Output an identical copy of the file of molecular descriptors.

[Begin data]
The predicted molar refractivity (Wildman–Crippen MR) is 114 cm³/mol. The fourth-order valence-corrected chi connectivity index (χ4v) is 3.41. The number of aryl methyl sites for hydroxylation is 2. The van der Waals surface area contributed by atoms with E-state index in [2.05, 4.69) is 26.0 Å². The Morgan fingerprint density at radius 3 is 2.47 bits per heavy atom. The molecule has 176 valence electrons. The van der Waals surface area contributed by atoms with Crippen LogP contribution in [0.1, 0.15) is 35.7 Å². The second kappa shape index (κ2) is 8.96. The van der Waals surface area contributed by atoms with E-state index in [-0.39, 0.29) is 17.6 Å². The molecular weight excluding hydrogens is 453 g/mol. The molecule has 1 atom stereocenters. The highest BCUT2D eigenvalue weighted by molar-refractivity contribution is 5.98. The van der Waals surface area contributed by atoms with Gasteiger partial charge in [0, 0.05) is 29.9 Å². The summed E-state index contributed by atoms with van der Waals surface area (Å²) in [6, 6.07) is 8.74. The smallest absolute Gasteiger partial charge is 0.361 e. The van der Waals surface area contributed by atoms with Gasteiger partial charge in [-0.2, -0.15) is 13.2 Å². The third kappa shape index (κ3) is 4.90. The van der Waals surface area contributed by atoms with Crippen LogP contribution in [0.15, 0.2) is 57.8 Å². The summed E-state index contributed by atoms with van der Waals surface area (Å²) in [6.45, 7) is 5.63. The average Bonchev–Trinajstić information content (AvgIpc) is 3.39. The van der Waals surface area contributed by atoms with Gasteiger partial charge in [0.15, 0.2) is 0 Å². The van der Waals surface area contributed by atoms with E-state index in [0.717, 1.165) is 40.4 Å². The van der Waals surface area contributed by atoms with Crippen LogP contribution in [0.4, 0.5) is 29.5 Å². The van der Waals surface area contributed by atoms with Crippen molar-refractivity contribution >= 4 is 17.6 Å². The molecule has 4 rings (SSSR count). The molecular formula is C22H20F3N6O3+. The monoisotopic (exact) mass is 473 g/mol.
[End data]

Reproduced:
The predicted molar refractivity (Wildman–Crippen MR) is 114 cm³/mol. The fourth-order valence-corrected chi connectivity index (χ4v) is 3.41. The number of aryl methyl sites for hydroxylation is 2. The van der Waals surface area contributed by atoms with E-state index in [2.05, 4.69) is 26.0 Å². The Morgan fingerprint density at radius 3 is 2.47 bits per heavy atom. The molecule has 176 valence electrons. The van der Waals surface area contributed by atoms with Crippen LogP contribution in [0.1, 0.15) is 35.7 Å². The second kappa shape index (κ2) is 8.96. The van der Waals surface area contributed by atoms with E-state index in [-0.39, 0.29) is 17.6 Å². The molecular weight excluding hydrogens is 453 g/mol. The molecule has 1 atom stereocenters. The highest BCUT2D eigenvalue weighted by molar-refractivity contribution is 5.98. The van der Waals surface area contributed by atoms with Gasteiger partial charge in [0, 0.05) is 29.9 Å². The summed E-state index contributed by atoms with van der Waals surface area (Å²) in [6, 6.07) is 8.74. The smallest absolute Gasteiger partial charge is 0.361 e. The van der Waals surface area contributed by atoms with Gasteiger partial charge in [-0.2, -0.15) is 13.2 Å². The third kappa shape index (κ3) is 4.90. The van der Waals surface area contributed by atoms with Crippen LogP contribution in [0.15, 0.2) is 57.8 Å². The summed E-state index contributed by atoms with van der Waals surface area (Å²) in [6.45, 7) is 5.63. The average Bonchev–Trinajstić information content (AvgIpc) is 3.39. The van der Waals surface area contributed by atoms with Gasteiger partial charge in [0.15, 0.2) is 0 Å². The van der Waals surface area contributed by atoms with E-state index in [0.717, 1.165) is 40.4 Å². The van der Waals surface area contributed by atoms with Crippen LogP contribution in [0.4, 0.5) is 29.5 Å². The van der Waals surface area contributed by atoms with Crippen molar-refractivity contribution >= 4 is 17.6 Å². The molecule has 4 rings (SSSR count). The molecular formula is C22H20F3N6O3+. The monoisotopic (exact) mass is 473 g/mol.